In any case in which the notification of the Board does not result in a hearing (including any settlement by the Board and a mortgagee), any information regarding the nature of the violation and the resolution of the action is available to the public. [12 USC § 1708(c)(4)(C)]

The MRB can take swift action, even pre-emptive action. For instance, it can issue a Cease and Desist Order. Upon the Board’s requests, if HUD determines that there is reasonable cause to believe that a mortgagee is violating, has violated, or is about to violate, a law, rule or regulation or any condition imposed in writing by HUD or the Board, and that such violation could result in significant cost to the Federal Government or the public, HUD’s Secretary may issue a temporary order requiring the mortgagee to cease and desist from any such violation and to take affirmative action to prevent such violation or a continuation of such violation pending completion of proceedings of the Board with respect to such violation. [12 USC § 1708(c)(6)]

Administrative actions run the gamut from a letter of reprimand, to probation, to suspension, or withdrawal – the last of which means total termination of FHA-approved mortgagee or lender status. Even the effects of a letter of reprimand or probation can be devastating to a financial institution’s relationships with investors, warehouse banks, many other third parties, and various service providers.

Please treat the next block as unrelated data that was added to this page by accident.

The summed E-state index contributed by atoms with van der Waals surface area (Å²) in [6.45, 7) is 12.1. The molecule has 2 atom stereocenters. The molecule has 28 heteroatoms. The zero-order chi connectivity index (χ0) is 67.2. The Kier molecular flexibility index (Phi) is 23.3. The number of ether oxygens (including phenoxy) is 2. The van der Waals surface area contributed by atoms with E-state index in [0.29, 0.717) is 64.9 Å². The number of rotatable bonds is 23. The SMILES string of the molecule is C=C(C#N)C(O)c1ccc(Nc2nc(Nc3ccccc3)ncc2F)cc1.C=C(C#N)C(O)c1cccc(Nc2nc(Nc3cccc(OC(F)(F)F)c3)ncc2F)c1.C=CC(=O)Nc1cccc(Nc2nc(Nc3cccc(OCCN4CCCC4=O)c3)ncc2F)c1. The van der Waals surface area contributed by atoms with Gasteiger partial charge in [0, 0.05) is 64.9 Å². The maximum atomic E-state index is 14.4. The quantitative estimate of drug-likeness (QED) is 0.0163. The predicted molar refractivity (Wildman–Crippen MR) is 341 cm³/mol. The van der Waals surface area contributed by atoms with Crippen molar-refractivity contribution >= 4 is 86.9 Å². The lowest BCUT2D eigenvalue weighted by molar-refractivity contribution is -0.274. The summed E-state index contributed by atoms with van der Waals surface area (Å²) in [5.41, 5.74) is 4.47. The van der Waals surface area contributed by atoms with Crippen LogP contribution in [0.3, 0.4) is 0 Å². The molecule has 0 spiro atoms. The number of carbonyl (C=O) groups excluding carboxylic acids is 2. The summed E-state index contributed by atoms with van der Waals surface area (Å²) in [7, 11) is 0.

Suspension in itself is often a precursor to a doomed outcome because it prohibits a mortgagee or lender from originating any FHA-insured mortgage loans during the period of the suspension. Under such circumstances as a suspension, many financial institutions lose their loan originators to competitors. A withdrawal is difficult to overcome because it terminates a lender’s approved status. Only after complying with a very extensive set of reapplication procedures can a lender be reinstated. [12 USC § 1708(c)(3)(A-D)]

Often, settlement agreements are entered into involving the kinds of issues that are dispositive in a potential change of status. [12 USC § 1735f-14(f); 12 USC § 1708(c)(3)(E)] However, the MRB can also impose civil monetary penalties, which is currently set to $9,468 per violation/per day – and each day that a violation continues constitutes a separate violation! [24 CFR § 30.35(c)(1); 24 CFR § 30.35(b)] 

At present, civil monetary penalties are limited to $1,893,610 for all violations committed during any one-year period. And if the violation involves a failure to engage in certain loss mitigation requirements, the penalty is three times (sic) the amount of the total mortgage insurance benefits claimed by the mortgagee with respect to any mortgage for which the mortgagee failed to engage in such loss mitigation actions.